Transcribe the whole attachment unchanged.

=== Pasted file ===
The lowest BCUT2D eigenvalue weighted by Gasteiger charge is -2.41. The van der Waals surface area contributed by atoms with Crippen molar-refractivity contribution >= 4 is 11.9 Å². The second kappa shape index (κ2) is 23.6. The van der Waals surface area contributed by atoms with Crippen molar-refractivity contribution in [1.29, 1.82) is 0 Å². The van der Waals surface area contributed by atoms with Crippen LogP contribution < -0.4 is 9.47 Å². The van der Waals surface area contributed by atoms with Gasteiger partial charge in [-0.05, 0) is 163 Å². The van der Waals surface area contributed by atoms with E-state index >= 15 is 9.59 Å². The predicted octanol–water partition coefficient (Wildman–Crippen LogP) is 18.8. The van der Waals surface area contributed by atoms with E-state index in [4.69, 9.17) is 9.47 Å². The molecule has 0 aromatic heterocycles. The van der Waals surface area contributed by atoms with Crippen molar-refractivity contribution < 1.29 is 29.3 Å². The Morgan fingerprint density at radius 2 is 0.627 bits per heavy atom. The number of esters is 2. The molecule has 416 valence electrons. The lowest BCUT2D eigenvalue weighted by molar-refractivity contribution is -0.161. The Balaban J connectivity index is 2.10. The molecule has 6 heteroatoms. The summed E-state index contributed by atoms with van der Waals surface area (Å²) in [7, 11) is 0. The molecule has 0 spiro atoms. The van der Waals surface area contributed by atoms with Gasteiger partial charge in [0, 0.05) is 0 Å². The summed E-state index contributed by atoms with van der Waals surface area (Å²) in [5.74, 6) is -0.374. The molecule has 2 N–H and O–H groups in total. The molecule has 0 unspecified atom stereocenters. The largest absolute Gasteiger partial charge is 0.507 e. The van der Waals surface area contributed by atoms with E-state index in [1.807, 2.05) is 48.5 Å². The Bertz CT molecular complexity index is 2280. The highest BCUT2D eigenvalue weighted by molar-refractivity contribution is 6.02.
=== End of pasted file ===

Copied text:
The lowest BCUT2D eigenvalue weighted by Gasteiger charge is -2.41. The van der Waals surface area contributed by atoms with Crippen molar-refractivity contribution >= 4 is 11.9 Å². The second kappa shape index (κ2) is 23.6. The van der Waals surface area contributed by atoms with Crippen molar-refractivity contribution in [1.29, 1.82) is 0 Å². The van der Waals surface area contributed by atoms with Crippen LogP contribution < -0.4 is 9.47 Å². The van der Waals surface area contributed by atoms with Gasteiger partial charge in [-0.05, 0) is 163 Å². The van der Waals surface area contributed by atoms with E-state index >= 15 is 9.59 Å². The predicted octanol–water partition coefficient (Wildman–Crippen LogP) is 18.8. The van der Waals surface area contributed by atoms with E-state index in [4.69, 9.17) is 9.47 Å². The molecule has 0 aromatic heterocycles. The van der Waals surface area contributed by atoms with Crippen molar-refractivity contribution < 1.29 is 29.3 Å². The Morgan fingerprint density at radius 2 is 0.627 bits per heavy atom. The number of esters is 2. The molecule has 416 valence electrons. The lowest BCUT2D eigenvalue weighted by molar-refractivity contribution is -0.161. The Balaban J connectivity index is 2.10. The molecule has 6 heteroatoms. The summed E-state index contributed by atoms with van der Waals surface area (Å²) in [7, 11) is 0. The molecule has 0 spiro atoms. The van der Waals surface area contributed by atoms with Gasteiger partial charge in [0, 0.05) is 0 Å². The summed E-state index contributed by atoms with van der Waals surface area (Å²) in [5.74, 6) is -0.374. The molecule has 2 N–H and O–H groups in total. The molecule has 0 unspecified atom stereocenters. The largest absolute Gasteiger partial charge is 0.507 e. The van der Waals surface area contributed by atoms with E-state index in [1.807, 2.05) is 48.5 Å². The Bertz CT molecular complexity index is 2280. The highest BCUT2D eigenvalue weighted by molar-refractivity contribution is 6.02.